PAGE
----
A Review of Palliative Care in Heart Failure: The PAL-HF Randomized, Controlled Clinical Trial by Rogers et al.

What Did They Find?

In their randomized controlled trial evaluating the benefits of palliative care for patients with advanced heart failure, Rogers and colleagues have shown that patients who received palliative care had better outcomes for quality of life, anxiety, depression, and spiritual well-being when compared to patients who did not receive palliative care. The diagram below illustrates the key findings—that the intervention improves scores on the Kansas City Cardiomyopathy Questionnaire (KCCQ) and the Functional Assessment of Chronic Illness Therapy—Palliative Scale (FACIT-PAL). These tools are standard scales used to measure quality of life in patients with heart failure, and in palliative care populations, respectively.

Reprinted from J Am Coll Cardiol, Volume 70 / Issue 3, Rogers, J.G. et al, Palliative Care in Heart Failure, Pages 331-41, Copyright 2017, with permission from Elsevier

What Did They Do?

Their single-site study randomized 150 patients to usual care vs. palliative care + usual care and followed the patients for six months. The palliative care intervention consisted of a palliative care-trained nurse practitioner and physician dyad that followed patients while in the hospital; the palliative care nurse practitioner then actively followed patients in the outpatient setting. Physical symptoms, advance care planning, psychological, social, and spiritual domains were all assessed and addressed.


This clinical trial, which was funded by the National Institutes of Health, is one of the first well-conducted randomized trials to evaluate the role of palliative care for patients with advanced heart failure. The authors were clear from the outset that demonstrating palliative care impact on quality of life, not survival or changes in utilization (e.g., reduction in hospitalization or emergency room visits), was their primary goal. To understand why this was the case, consider the different trajectories of heart failure and cancer—the disease in which most palliative care trials have demonstrated improvements in utilization. Admissions for patients with cancer are often related to uncontrolled symptoms (which can be avoided through good palliative care and oral medications for outpatients). For patients with advanced heart failure, hospital admissions are often the result of disease exacerbation that needs to be treated with medications like intravenous Lasix or inotropes—medications which, in most health systems, can only be provided in the hospital setting.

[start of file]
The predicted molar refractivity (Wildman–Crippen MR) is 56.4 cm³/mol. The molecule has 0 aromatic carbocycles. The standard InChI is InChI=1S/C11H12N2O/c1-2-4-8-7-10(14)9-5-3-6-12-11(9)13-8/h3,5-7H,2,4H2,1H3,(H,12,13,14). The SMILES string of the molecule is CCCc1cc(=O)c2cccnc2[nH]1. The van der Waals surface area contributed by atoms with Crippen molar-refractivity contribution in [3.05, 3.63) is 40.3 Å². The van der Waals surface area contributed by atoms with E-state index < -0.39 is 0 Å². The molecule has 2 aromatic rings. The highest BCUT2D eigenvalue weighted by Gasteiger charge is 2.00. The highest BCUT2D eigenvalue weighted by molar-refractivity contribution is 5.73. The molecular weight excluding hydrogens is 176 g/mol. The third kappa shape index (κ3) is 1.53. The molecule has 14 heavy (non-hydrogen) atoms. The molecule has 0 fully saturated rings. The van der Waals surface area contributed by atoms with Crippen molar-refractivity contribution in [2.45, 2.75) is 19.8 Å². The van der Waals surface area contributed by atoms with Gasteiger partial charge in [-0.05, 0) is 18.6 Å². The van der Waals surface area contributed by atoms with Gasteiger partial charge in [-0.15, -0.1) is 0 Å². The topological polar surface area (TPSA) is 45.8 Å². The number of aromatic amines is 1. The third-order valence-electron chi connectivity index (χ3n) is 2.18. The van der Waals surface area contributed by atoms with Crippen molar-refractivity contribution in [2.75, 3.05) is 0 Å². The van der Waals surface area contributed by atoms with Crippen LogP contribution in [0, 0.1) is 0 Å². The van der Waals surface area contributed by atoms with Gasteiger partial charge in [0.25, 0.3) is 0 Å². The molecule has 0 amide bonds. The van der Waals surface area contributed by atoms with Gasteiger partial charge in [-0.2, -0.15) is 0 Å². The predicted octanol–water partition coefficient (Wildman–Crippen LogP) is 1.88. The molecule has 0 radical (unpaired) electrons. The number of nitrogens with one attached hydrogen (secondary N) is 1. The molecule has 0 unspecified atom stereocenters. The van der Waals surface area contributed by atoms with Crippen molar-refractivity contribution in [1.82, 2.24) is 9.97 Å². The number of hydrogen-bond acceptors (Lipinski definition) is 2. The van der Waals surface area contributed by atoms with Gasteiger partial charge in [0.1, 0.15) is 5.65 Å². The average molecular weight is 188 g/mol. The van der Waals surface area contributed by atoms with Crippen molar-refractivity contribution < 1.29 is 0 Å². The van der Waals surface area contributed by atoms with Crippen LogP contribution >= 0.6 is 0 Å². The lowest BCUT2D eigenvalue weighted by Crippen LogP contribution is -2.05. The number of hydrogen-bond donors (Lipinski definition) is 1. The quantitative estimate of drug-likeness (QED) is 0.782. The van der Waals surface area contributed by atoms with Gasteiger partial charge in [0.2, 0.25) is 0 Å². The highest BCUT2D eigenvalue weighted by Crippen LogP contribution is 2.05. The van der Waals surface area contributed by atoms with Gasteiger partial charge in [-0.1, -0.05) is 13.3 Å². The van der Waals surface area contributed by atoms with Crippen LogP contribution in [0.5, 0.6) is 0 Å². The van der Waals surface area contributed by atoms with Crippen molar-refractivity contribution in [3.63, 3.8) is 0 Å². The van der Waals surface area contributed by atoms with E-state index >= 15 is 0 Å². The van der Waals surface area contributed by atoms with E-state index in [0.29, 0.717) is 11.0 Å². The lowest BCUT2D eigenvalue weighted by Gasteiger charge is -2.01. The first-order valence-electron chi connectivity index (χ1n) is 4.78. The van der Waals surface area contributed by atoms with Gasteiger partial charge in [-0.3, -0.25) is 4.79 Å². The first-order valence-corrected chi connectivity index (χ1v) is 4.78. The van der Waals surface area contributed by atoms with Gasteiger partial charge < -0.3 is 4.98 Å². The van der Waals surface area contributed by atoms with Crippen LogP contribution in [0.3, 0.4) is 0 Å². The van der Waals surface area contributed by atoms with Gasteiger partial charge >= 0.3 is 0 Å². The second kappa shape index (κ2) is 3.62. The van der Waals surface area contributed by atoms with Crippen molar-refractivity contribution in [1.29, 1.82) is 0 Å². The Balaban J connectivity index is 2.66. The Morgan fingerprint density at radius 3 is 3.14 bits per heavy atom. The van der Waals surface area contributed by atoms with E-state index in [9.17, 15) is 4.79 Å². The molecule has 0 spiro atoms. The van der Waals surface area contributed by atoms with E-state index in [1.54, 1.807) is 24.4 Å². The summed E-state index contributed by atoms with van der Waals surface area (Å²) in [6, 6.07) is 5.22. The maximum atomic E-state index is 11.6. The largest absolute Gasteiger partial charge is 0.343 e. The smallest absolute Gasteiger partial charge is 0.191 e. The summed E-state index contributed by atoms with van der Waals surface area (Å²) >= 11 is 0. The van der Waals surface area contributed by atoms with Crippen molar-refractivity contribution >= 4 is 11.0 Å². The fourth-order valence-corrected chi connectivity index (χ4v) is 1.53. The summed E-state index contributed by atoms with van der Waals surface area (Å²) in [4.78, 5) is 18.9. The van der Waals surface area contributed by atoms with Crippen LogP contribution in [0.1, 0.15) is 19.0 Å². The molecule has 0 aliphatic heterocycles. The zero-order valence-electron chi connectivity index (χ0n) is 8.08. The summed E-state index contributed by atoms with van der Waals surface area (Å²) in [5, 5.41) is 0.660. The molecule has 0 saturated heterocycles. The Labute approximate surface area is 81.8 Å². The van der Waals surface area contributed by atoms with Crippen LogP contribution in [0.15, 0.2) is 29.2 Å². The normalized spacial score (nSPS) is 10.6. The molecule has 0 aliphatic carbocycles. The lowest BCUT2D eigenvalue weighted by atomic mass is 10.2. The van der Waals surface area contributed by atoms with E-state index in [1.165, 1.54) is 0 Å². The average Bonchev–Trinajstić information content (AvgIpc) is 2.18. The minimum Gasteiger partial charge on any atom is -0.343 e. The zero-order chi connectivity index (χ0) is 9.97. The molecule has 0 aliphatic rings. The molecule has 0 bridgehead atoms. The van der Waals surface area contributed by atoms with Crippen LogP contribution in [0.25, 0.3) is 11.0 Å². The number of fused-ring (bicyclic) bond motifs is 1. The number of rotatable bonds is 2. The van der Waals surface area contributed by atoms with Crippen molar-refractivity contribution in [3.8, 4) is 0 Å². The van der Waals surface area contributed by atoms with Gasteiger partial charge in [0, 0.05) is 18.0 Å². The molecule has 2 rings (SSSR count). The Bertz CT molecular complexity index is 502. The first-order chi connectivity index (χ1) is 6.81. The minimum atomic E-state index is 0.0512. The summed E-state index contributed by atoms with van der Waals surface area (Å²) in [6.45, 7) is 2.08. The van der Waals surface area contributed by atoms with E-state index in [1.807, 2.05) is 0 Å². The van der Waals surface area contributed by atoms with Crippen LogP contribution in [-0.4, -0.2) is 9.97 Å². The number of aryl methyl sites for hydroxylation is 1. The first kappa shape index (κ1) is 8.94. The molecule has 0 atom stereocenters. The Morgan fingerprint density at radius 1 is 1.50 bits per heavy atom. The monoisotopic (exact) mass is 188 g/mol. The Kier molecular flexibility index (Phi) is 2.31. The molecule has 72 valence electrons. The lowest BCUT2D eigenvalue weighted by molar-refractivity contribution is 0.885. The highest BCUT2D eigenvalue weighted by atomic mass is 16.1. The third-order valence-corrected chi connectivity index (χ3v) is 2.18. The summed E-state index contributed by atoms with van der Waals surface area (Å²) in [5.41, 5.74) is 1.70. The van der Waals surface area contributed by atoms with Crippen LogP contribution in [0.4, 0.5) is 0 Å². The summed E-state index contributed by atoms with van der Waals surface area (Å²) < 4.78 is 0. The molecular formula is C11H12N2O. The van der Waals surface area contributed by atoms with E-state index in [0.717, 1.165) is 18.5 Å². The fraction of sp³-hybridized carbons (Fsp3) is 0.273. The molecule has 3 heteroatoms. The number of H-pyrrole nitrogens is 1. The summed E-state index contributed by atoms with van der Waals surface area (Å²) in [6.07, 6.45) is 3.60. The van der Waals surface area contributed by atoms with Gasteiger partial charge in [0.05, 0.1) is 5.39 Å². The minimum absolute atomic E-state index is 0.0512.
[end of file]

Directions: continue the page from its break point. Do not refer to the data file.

While it may at first glance be disappointing that this trial did not find a survival advantage, such as that found by Temel and colleagues in their landmark New England Journal of Medicine study of patients with cancer, this trial has significant implications for patients with advanced heart failure. Indeed, as the authors point out, while the trial may not demonstrate that palliative care makes people live longer, it shows without a doubt that patients live better—an outcome that matters to patients and their families.

There are some limitations that must be considered when interpreting this study. It was a single-site study at an academic medical center where palliative care is already well-accepted and integrated into the culture of the hospital. The study excluded patients who were thought to be candidates for ventricular assist devices (VADs) or heart transplant within the next six months. In 2013 CMS mandated that all patients who are candidates for destination VADs see palliative care specialists; the data from this study may or may not be replicable for these VAD candidates whom palliative care is asked to consult.

Despite these limitations, this article is a bold and important step forward in integrating palliative care into the care of patients with advanced heart failure. Of note, this trial was particularly ethnically diverse—more than one-third of patients in both groups identified themselves as African American. This suggests that the results are generalizable across ethnic groups, thus strengthening the applicability of the results to many different populations and settings.

Clinical Bottom Line

For patients with advanced heart failure, palliative care has a clear benefit in terms of quality of life, anxiety, depression, and spiritual well-being. This article can be used to improve integration with cardiologists, as it demonstrates that palliative care helps patients with advanced heart failure live better while they undergo efforts to prolong their lives.

For patients with advanced heart failure, palliative care has a clear benefit in terms of quality of life, anxiety, depression, and spiritual well-being.

Don't forget to take CAPC’s case-based course, Relief of Suffering Across the Disease Trajectory: Heart Failure, and earn CE credits and MOC points (ABIM).

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